Tens of thousands evacuated in Lourdes hoax bomb scare
A bomb scare Sunday at the Roman Catholic sanctuaries in the French pilgrimage destination of Lourdes forced the temporary evacuation of 30,000 worshippers on the Feast of the Assumption. The regional prefect, a state representative and police chief, Rene Bidal told AFP that bomb squad officers had finished a search of the site's various shrines and found no sign of explosives following the apparent hoax.
The site reopened in time for the closing of the annual ceremonies, allowing thousands of pilgrims from around the world to return to the grotto where a 19th century serving girl believed she saw the Virgin Mary.
Earlier, bomb disposal teams and sniffer dogs had scoured the Basilica of the Immaculate Conception, the Basilica of the Rosary, the site's offices and hospitals and the underground cave church of Saint Pius X.
"A bomb warning was received at the police station, announcing that four bombs were going to go off at around 3:00 pm (1300 GMT) in the sanctuaries," the site's press officer Pierre Adias told AFP.
Appeals to worshippers were broadcast in six languages on loudspeakers, and the shrine complex was calmly evacuated without incident. Worshippers were allowed back less than three hours later.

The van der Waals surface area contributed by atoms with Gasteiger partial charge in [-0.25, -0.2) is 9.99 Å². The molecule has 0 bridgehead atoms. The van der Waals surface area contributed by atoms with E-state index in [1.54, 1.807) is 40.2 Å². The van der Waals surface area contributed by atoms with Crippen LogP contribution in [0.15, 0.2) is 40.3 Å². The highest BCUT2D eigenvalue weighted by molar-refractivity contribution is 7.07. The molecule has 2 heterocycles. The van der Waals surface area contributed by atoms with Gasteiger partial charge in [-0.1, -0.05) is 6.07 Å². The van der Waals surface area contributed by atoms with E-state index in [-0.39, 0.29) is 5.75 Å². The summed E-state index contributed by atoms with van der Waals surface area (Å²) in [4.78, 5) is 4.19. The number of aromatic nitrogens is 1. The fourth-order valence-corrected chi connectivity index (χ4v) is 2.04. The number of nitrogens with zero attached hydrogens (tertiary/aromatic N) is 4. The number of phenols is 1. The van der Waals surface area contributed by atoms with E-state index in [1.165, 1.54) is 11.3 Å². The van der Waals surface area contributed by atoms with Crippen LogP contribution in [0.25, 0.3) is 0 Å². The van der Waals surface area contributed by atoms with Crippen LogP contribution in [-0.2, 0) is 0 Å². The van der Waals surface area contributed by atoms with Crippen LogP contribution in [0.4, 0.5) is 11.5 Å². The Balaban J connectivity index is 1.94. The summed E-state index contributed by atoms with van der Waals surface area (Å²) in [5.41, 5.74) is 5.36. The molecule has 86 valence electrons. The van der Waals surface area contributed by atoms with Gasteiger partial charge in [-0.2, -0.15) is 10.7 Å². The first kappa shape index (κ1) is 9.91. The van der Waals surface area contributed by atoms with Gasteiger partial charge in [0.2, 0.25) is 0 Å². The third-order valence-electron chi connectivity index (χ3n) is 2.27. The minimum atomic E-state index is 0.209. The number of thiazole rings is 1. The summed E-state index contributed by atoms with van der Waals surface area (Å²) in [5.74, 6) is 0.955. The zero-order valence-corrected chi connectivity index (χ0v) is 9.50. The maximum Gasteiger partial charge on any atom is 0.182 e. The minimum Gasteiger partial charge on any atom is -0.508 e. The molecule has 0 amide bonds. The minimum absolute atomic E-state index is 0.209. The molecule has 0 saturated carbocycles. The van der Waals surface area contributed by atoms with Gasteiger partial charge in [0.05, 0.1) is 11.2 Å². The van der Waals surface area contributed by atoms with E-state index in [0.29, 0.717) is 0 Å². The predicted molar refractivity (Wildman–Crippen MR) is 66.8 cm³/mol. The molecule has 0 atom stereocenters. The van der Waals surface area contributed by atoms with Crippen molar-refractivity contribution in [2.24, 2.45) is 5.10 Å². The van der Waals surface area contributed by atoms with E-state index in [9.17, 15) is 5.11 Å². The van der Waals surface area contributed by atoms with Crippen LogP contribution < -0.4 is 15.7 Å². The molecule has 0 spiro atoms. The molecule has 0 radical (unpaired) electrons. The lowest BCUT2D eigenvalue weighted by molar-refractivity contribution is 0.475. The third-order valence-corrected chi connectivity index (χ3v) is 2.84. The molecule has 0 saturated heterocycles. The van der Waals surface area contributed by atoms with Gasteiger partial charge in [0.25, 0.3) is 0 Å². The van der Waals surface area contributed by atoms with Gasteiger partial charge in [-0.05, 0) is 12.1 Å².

Some sang hymns as they waited nearby for the shrine to reopen.
"The start of the 15 August procession, which is a key moment of the pilgrimage, has been maintained for 4:30 pm, so as to disturb the cultural event as little as possible," Bidal said.
"The call came in around noon from a telephone box from a man with a strong Mediterranean accent who seemed quite determined. We had to take the threat seriously," he added.
On August 15, Catholics celebrate the Virgin Mary's ascent to heaven, and Lourdes -- a southern French town where the faithful believe the Virgin Mary appeared in visions 152 years ago -- is a popular site to mark the event.
Lourdes has been one of the most important centres of Catholic pilgrimage in Europe since 1858, and the small community of only 16,000 permanent residents now hosts around six million visitors per year.
The town owes its fame to Bernadette Soubirous, who in 1858 was an impoverished 14-year-old serving girl when she had the first of what the Church now recognises as 18 visions of the Virgin Mary. She was canonised as a saint in 1933.
A freshwater spring was found in a cave at the site of the visions and now serves as a source of water for pools in which sick pilgrims hope to find cures for various worldly ailments.
The holy site to Catholics has been threatened in the past. On October 27, 2002, the cave church of Saint Pius X was evacuated following a bomb alert, but again no explosive was found.
Around the Feast of Assumption in 1983 a bomb did explode destroying a statute on the site's stations of the cross. It was also two days before a visit to the shrine by then pope John Paul II.
© 2010 AFP